A network of MPAs should maximize connectivity between individual MPAs to ensure the protection of ecological functionality and productivity.1 In this toolkit, connectivity and ecological linkages include:
- Connections of linked habitats such as coral reefs and seagrass beds, or among mangrove and seagrass nursery areas and coral reefs
- Connections through regular larval dispersal in the water column between and within MPA sites.
- Regular settlement of larvae from one MPA to inside another MPA
- Marine life adult movements in their home range, from one site to another, or because of spillover effects from MPAs
Persistence of a population in an MPA network depends on two mechanisms:
- self-persistence of local populations
- persistence that depends on connectivity among all or many locations in the network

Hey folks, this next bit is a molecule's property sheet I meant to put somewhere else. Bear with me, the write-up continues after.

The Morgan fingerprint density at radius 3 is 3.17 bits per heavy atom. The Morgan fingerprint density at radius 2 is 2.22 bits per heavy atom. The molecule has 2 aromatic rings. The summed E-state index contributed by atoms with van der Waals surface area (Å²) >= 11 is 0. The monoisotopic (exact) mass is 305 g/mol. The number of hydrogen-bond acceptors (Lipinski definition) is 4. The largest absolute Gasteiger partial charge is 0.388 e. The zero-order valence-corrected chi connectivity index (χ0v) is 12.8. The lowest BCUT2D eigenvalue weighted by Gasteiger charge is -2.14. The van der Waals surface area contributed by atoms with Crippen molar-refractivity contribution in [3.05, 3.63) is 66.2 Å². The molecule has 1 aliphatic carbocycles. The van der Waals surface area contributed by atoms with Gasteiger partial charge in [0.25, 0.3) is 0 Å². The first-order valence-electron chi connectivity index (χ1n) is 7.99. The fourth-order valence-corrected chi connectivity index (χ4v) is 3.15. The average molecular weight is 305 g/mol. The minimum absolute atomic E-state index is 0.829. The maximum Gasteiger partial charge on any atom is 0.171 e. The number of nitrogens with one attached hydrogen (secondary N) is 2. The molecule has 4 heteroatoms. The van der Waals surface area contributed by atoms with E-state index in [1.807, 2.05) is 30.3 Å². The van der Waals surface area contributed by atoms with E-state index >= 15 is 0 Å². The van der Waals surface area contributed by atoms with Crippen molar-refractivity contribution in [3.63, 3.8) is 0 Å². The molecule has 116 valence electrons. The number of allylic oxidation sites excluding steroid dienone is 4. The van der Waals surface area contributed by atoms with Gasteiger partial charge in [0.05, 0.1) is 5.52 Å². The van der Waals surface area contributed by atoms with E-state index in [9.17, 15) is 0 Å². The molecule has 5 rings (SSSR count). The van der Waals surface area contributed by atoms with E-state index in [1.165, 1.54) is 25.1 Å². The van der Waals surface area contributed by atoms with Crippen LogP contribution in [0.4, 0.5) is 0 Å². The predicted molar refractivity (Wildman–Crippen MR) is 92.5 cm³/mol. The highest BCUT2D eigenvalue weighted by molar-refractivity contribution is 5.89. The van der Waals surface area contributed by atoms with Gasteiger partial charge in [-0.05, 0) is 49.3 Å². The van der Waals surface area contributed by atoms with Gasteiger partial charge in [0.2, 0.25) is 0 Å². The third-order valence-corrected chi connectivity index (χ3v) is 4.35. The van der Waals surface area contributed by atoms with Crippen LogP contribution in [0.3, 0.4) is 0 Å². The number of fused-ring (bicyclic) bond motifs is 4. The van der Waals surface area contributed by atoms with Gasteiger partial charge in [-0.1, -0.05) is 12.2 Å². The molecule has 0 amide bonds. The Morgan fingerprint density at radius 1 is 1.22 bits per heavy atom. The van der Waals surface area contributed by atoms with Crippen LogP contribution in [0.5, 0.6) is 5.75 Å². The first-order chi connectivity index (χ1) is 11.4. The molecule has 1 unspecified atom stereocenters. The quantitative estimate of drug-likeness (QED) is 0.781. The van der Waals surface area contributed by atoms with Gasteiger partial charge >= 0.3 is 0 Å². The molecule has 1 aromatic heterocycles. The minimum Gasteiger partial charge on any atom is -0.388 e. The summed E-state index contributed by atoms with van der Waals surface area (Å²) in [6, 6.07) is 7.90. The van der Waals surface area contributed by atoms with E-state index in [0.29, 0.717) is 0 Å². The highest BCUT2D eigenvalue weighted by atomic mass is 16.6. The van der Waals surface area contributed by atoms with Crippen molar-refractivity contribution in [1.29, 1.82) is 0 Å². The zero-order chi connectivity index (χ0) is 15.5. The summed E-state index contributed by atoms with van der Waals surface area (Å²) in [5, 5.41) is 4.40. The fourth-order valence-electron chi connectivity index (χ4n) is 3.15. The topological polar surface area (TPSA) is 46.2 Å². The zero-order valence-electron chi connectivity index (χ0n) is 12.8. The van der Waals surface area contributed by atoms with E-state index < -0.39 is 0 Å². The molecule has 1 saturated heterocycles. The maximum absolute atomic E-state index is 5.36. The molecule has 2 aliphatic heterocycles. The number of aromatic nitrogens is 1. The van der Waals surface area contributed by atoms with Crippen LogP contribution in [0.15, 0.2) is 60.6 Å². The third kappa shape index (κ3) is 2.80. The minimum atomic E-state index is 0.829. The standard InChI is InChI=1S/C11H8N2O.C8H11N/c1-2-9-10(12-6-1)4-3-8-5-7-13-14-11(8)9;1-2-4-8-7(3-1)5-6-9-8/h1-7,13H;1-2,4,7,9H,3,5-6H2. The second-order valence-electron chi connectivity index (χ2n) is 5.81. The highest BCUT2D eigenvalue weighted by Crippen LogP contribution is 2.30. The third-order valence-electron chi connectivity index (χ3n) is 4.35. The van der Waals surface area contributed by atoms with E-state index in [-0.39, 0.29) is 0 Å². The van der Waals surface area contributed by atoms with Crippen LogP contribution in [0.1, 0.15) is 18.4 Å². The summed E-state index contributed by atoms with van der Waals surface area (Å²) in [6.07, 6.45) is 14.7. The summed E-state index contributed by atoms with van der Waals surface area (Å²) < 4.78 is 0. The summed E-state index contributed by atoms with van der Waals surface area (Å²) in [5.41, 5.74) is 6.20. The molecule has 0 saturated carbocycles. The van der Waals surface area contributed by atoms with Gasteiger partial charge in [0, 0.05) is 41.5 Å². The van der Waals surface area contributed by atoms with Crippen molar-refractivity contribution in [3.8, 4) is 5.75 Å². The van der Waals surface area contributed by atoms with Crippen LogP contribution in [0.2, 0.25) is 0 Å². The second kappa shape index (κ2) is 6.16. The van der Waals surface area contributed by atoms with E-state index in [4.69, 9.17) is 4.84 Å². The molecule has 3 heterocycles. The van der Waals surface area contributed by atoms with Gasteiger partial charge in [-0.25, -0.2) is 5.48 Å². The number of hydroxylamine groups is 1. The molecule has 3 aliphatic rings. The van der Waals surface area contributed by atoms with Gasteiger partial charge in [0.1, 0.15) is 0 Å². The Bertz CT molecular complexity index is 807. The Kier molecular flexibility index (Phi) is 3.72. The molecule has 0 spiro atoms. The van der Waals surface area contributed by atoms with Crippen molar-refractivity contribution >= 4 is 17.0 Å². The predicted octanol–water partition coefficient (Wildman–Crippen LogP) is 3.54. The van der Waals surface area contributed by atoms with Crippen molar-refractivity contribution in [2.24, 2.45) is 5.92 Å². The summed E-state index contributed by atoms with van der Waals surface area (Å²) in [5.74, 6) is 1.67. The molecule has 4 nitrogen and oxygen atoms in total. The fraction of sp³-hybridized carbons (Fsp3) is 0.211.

In the context of MPA design, the potential for network persistence may be an important consideration when it is impossible to ensure that any single MPA will be self-persistent. Moreover, a network of self-persistent MPAs may be more resilient to local disturbances than a network-persistent system would be.2
Therefore, it is important to take a system-wide approach in the design of MPA and MPA networks, one that recognizes patterns of connectivity within and among ecosystems (including the linkages among coral reefs, seagrasses, mangroves, watershed, etc.), as well as the connectivity between two populations. The strength of connectivity between locations depends on the abundance and fecundity of source populations, how far larvae disperse before settling to adult habitat, spawning sites and movement patterns of adults, as well as oceanographic effects (e.g., current patterns and retention features).